Millbrae intent on hiking firefighter retirement benefits

Now that the city is on the road to recovery from a dismal budget two years ago, officials plan to make what they say is a long overdue but costly increase to firefighter retirement benefits.

Millbrae officials have been talking for years about increasing the retirement benefits rate, which hasn’t changed since the 1980s, as a way of improving retention rates for firefighters, Fire Chief Dennis Haag said.

The city, still recovering from a dismal budget two years ago, finally struck a deal with the Millbrae Fire Fighters’ Association in December for the increase, which will cost the city nearly $160,000 more annually, according to Assistant City Manager Jeff Killian.

“It’s definitely an improvement that makes us more competitive,” Haag said.

Millbrae currently uses the “2 percent at 50” formula to calculate annual retirement benefits for firefighters. The formula takes the employee’s years of service, multiplied by 2 percent and then multiplied again by their annual salary, Assistant City Manager Jeff Killian said. Employees can max out their benefits and retire at age 50, but the formula percentage is reduced if one retires earlier.

The city aims to change this formula to a more lucrative “3 percent at 55” plan, which is already used for firefighters in Burlingame, Daly City and Pacifica, according to December 2005 data from the California Public Employee Retirement System.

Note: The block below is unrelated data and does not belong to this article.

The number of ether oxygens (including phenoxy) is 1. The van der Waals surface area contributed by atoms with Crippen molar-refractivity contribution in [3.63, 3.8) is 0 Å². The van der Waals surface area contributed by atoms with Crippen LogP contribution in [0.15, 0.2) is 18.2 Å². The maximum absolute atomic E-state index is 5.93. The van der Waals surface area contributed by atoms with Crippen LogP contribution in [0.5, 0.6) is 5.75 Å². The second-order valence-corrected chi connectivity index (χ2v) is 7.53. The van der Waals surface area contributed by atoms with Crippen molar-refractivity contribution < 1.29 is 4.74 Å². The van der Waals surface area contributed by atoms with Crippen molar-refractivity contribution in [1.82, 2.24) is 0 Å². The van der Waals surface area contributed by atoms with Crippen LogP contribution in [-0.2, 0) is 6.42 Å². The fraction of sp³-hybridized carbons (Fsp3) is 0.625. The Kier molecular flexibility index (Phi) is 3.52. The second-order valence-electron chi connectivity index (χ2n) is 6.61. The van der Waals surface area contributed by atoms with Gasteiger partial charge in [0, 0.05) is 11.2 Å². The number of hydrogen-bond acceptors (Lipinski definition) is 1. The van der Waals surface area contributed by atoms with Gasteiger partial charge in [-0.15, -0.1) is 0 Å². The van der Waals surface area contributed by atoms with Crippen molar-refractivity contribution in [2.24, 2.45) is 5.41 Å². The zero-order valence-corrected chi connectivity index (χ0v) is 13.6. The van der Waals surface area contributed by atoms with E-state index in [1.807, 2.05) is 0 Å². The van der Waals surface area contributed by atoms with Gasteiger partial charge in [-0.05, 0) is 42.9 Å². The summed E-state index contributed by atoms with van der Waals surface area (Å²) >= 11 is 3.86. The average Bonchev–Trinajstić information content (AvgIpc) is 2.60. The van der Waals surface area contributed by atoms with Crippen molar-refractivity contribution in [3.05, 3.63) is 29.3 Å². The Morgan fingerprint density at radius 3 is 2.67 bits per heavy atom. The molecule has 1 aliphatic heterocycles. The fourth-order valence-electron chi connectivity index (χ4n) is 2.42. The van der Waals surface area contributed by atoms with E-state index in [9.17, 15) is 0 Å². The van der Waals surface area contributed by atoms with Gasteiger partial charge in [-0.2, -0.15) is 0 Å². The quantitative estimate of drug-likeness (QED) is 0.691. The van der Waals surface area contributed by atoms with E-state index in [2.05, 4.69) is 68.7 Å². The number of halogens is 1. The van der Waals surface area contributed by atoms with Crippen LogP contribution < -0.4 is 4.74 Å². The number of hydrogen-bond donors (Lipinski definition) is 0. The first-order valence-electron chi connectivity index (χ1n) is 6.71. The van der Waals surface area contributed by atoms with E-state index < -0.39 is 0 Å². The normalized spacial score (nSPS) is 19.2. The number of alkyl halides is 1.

Someone with 25 years of service by age 55 could then earn approximately 75 percent of his or her annual income, Killian said. Division chiefs, who are one step under the fire chief, can earn between $93,000 and $113,300 annually, Haag said.

Some fire departments, including Redwood City and the South County Fire Authority, get a “3 percent at 50” plan, which allows employees to retire earlier with maximum benefits, according to the data.

The City Council took its first look at the updated contract at a special Wednesday meeting, and will take another reading at its regular July 25 meeting. In order for the new rate to go through by the end of August, the council had to get the ball rolling, Killian said.

The city lost four firefighters — which was the last major exodus from the department, Haag said — during the recent economic crunch. The department will have 26 firefighters this fiscal year, but Haag said he is the only one close to retirement.

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